1988 Eastern Conference Finals: Pistons Bring Celtics to Brink
The Detroit Pistons had been wondering aloud exactly what it would take for them to win a close game in Boston Garden. Well, holding the Celtics to 25 percent shooting in a half should do until something better comes along. Yup, the Celtics are once again a game away from playoff elimination. For the first time in their history, they have lost two fifth games at home when tied at 2-2. Atlanta did it two weeks ago, and the Pistons shoved the Celtics farther out on the plank last night with a 102-96 overtime decision before 14,890 stunned Garden onlookers. The Pistons take a 3-2 lead in the best-of-seven Eastern Conference finals back to the Silverdome for Game 6 tomorrow night.
Boston had lurched into overtime despite two Larry Bird misses in the final 34 seconds of regulation. Fred Roberts had tied the game at 92 (Boston's only 2 substitute points of the night) on a short post-up with 1:09 left, but Bird was unable to get the shots he wanted because Dennis Rodman played him tough. Larry shot 4 for 15 in the second half plus OT.
The contest had started out as a real basketball game, in contrast to the previous brawls underneath, but by the fourth quarter, it was trench warfare again. Every whistle created outrage, and you'll be hearing around town today about how Jake O'Donnell brought down the Celtics. Six field goals in the final 17 minutes is what ruined the Celtics, not Jake O'Donnell.
We're talking about a team which had a scoreless starter (Danny Ainge) and had four men score all but 2 of its points. With Isiah Thomas taking it upon himself to make things happen, Detroit shrugged off a 54-40 halftime deficit, turning the game upside down with a 19-2 run which changed a 68-56 Boston lead into a 75-70 Detroit advantage with 9:24 remaining in regulation.
Thomas had his Good Twin/ Evil Twin routine perfected last night. In the first half, he was 3 for 10 with his basketball mind back in Ypsilanti. In the second half plus overtime, Thomas scored 29 of his game-high 35 points and did it by taking 20 shots. Isiah took eight of Detroit's last nine shots in regulation (leaving one crumb for Bill Laimbeer), and had Boston been able to do anything offensively, he would have been vilified for his hostile takeover of the Detroit offense. "I said to myself, 'If we are going to lose, I'm going down shooting,' " Thomas explained. "If I was going to lose, I was going to shoot us out or shoot us in."
The Celtics were dominated by Detroit's post-intermission defense. The home team shot 6 for 20 in the third quarter, 4 for 16 in the fourth quarter and 2 for 12 in the overtime. That's 12 for 48 in 29 minutes of basketball. That's pathetic. "At the half," said Thomas, "we knew if we could make a couple of shots we could get back in the game because we felt our defense was good enough to keep them from making shots they're accustomed to making."
Boston was loose and easy in the first half, moving from a 29-26 one-period edge to the comfy halftime spread with a sound mixture of inside and outside basketball. Bird appeared to be his old self. By halftime, he had 15 points, 10 rebounds, 4 assists, 2 steals and a block, and there were times when he appeared omnipresent. The crowd sensed a big Boston victory. But Detroit never stopped believing in itself. "In the first half, we weren't contesting every shot," said John Salley. "In the second half, we concentrated. Even if we got there late, we made sure a hand was up. And we went after every rebound."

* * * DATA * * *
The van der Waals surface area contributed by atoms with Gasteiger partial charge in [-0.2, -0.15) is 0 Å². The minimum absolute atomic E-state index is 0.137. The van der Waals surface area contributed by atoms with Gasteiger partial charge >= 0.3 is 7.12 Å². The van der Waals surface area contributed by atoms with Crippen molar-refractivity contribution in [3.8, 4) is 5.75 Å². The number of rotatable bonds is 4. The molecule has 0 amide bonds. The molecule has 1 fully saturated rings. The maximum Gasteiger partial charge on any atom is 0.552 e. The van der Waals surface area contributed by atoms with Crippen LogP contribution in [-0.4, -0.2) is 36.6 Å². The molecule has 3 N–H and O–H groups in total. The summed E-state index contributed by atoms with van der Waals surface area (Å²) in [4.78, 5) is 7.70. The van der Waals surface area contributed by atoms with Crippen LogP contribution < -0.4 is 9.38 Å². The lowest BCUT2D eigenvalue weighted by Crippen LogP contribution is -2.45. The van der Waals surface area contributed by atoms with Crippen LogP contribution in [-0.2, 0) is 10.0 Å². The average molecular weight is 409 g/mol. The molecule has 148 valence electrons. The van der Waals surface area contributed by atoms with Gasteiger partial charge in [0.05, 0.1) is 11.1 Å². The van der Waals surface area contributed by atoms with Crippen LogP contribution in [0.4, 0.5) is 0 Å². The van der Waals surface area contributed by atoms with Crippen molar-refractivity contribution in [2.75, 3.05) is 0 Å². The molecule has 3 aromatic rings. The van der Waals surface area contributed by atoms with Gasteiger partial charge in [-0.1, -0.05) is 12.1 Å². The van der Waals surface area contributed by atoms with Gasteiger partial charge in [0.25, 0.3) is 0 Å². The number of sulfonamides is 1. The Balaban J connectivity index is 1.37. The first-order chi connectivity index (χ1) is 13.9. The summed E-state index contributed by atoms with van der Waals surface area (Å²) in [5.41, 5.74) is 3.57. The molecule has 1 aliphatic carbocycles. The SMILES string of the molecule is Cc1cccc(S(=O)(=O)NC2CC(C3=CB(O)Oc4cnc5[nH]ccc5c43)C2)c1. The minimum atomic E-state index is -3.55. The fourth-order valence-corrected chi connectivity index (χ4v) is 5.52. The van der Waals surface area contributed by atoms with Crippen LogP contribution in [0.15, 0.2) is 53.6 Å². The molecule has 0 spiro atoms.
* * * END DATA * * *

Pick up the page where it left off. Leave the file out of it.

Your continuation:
Boston's high-water mark was at 56-40. But here Dennis Johnson hung out a pass which Thomas knocked ahead, leading to a layup for Joe Dumars (18). The next thing Boston knew, it was 56-46 and Adrian Dantley was on a little roll. Boston's sluggish offense awoke, trading hoops with the Pistons for three minutes or so. The key reversal came in the final nine seconds of the third period. Two free throws by Kevin McHale (26 before fouling out with 1:59 left in regulation) made it 70-61, Boston. But Thomas first scored on a lane jumper over half of North America, then stole the inbounds from the shell-shocked Ainge (scoreless in 47 minutes) and popped in a short jumper, sending the Pistons riding into the final period on a cloud, down by a scant 5 points (70-65).
The momentum carried over as Detroit scored on its first five possessions to go up, 75-70. By now the Pistons' defensive commitment was total, and the Celtics just couldn't get good shots. Referees O'Donnell and Hue Hollins did their best to adjudicate the mutual mauling underneath, but with Boston punching it inside every time downcourt, it was Slam-Dance Time in the paint again. Once in overtime, the Celtics failed to improve. A second-chance basket by DJ gave them a 94-92 lead, but the next 6 points belonged to Detroit as a free throw and gift three-point play by Dantley (with all the whacking going on, Hollins decides to call a teeny-tiny touch outside on Roberts) and a shovel drive by Thomas made it 98-94 with 1:55 to go.
Boston's last gasp came at the 23-second mark. It was 100-96 when Jim Paxson and Rodman became entangled and Jake called an offensive foul on Paxson. So let us not hear about Detroit being unable to get key calls in Boston. And if they win tomorrow night, the Pistons won't have to worry about anything having to do with Boston until next year.
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